SBA Asks Lenders to Offer Loan Deferment Relief

Monday, October 20th, saw the US Small Business Administration (SBA) make the following statement regarding its efforts to help small businesses through the current economic crisis:

In response to the financial crisis, the U.S. Small Business Administration today announced it is strongly encouraging its participating 7(a) lenders and Certified Development companies to work with business borrowers to provide them with the flexibility they need to keep their businesses running during these difficult economic times.

As access to credit and capital has tightened, many businesses face increased challenges in meeting their financial obligations. This is especially true of small businesses hit hard by the recent economic slowdown that are now unable to make payroll, or purchase essential inventory.

SBA is reminding participating lenders they have the authority on a case-by-case basis to extend temporary payment relief for qualifying borrowers with 7(a) and 504 loans who are struggling to make their payments.

The SBA is here to help small businesses during these difficult economic times. We are encouraging our lending partners to follow suit by extending three-month payment deferments on their SBA guaranteed loans to qualified borrowers who need relief,” said SBA Acting Administrator Sandy K. Baruah. “We recognize that small business owners are faced with challenging decisions right now. By providing three-month deferments to qualifying borrowers who are struggling, our lending partners can help small business owners free up the capital they need to maintain their businesses.”

If a deferment longer than three consecutive monthly payments is needed for a loan, borrowers can work directly with their lenders who in turn will work closely with the SBA to identify the best solution.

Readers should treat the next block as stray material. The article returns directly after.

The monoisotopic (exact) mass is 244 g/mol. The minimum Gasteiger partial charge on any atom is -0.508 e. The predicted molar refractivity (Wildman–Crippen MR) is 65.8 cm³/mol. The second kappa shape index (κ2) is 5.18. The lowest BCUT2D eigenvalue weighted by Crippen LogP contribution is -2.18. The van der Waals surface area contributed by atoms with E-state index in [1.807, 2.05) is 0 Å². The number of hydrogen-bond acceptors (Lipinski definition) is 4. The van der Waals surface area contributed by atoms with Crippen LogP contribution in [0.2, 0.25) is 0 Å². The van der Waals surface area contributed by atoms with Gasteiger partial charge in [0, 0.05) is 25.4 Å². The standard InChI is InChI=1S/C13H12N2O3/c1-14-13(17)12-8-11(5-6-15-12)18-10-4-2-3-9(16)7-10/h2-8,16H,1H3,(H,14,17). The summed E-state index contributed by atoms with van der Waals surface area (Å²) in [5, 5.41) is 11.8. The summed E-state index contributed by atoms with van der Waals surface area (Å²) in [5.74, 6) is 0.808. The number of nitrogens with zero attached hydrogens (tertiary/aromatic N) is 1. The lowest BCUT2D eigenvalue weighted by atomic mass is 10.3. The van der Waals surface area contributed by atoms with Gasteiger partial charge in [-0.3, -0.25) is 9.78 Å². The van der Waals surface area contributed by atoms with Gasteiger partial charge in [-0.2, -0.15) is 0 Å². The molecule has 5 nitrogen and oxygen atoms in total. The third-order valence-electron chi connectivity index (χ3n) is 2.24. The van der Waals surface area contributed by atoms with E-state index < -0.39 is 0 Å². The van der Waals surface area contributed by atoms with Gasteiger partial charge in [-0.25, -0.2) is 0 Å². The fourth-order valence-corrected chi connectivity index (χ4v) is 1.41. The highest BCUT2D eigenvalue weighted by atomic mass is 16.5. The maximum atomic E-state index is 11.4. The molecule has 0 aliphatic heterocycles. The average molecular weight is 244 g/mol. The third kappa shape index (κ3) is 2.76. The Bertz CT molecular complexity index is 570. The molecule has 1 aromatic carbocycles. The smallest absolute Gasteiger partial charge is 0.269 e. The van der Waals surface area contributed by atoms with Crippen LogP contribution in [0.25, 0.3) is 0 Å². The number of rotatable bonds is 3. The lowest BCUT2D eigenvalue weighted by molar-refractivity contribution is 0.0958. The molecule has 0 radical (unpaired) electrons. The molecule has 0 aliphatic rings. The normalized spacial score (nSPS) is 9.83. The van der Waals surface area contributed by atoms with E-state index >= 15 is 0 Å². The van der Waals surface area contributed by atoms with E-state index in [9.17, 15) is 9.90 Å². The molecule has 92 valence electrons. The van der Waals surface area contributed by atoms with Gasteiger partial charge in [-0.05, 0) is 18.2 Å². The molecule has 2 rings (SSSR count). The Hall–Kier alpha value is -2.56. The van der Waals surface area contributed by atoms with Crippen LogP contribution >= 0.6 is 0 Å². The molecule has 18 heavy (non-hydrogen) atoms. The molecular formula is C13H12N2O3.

At the same time, the SBA is asking its lenders not to broadly call borrower loans due to changing financial variables, such as fluctuations in personal credit scores, declining collateral values, and reduced home equity, which are currently affected by the disruption in the financial markets. The SBA has issued a notice that will be distributed widely to its lenders and 120 field offices encouraging them to look at these cases individually and to work with individual borrowers in order to facilitate the longer term success of these small businesses.

These are good, solid suggestions, especially in light of the reduction in available venture capital that is now being felt in the business community, but they are only a start. The worry is this: What happens if the economic troubles continue past the three month period suggested by Acting Administrator Baruah? Such suggestions, while they do offer people time to get their financial houses in order, are—like Senator Obama's proposed 90-day home foreclosure moratorium—usually little more than holding actions designed to put off the pain for a while. What we need to see during this three month period is a restructuring of debt that would put as many of these companies as can be saved on reasonably sound financial footing. This can and should be done without the government coming in with more bailouts, with each business responsible for its own debt.

Our credit crisis is based on distrust. Small business is demonstrably one of the most trustworthy institutions in America. Put it in a position to repay its debts, it will. Make demands that it cannot meet, then, like everyone else, it won't. We are Americans. Working together, we will get through this crisis. We always do.